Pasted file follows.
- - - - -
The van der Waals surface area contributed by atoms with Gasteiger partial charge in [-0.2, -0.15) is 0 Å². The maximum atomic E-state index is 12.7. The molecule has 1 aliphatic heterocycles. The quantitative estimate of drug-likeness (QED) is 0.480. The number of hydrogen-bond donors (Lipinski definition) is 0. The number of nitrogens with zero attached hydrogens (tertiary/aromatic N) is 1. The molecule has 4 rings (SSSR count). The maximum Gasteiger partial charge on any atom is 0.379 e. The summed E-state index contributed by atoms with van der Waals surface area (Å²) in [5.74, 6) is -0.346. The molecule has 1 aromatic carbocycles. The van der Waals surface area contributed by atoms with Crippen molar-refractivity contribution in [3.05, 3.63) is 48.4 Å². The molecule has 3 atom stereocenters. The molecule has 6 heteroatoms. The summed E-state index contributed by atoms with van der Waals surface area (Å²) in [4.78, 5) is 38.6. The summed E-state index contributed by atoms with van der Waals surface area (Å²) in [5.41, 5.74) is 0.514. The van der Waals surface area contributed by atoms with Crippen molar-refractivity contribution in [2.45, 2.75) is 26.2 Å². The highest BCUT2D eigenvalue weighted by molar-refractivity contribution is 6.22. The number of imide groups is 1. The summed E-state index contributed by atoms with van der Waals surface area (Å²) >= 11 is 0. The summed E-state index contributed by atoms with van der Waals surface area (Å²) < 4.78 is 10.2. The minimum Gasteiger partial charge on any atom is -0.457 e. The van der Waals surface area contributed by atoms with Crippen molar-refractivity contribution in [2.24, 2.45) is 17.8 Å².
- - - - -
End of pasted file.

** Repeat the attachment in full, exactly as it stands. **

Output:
The van der Waals surface area contributed by atoms with Gasteiger partial charge in [-0.2, -0.15) is 0 Å². The maximum atomic E-state index is 12.7. The molecule has 1 aliphatic heterocycles. The quantitative estimate of drug-likeness (QED) is 0.480. The number of hydrogen-bond donors (Lipinski definition) is 0. The number of nitrogens with zero attached hydrogens (tertiary/aromatic N) is 1. The molecule has 4 rings (SSSR count). The maximum Gasteiger partial charge on any atom is 0.379 e. The summed E-state index contributed by atoms with van der Waals surface area (Å²) in [5.74, 6) is -0.346. The molecule has 1 aromatic carbocycles. The van der Waals surface area contributed by atoms with Crippen molar-refractivity contribution in [3.05, 3.63) is 48.4 Å². The molecule has 3 atom stereocenters. The molecule has 6 heteroatoms. The summed E-state index contributed by atoms with van der Waals surface area (Å²) in [4.78, 5) is 38.6. The summed E-state index contributed by atoms with van der Waals surface area (Å²) in [5.41, 5.74) is 0.514. The van der Waals surface area contributed by atoms with Crippen molar-refractivity contribution in [2.45, 2.75) is 26.2 Å². The highest BCUT2D eigenvalue weighted by molar-refractivity contribution is 6.22. The number of imide groups is 1. The summed E-state index contributed by atoms with van der Waals surface area (Å²) >= 11 is 0. The summed E-state index contributed by atoms with van der Waals surface area (Å²) < 4.78 is 10.2. The minimum Gasteiger partial charge on any atom is -0.457 e. The van der Waals surface area contributed by atoms with Crippen molar-refractivity contribution in [2.24, 2.45) is 17.8 Å².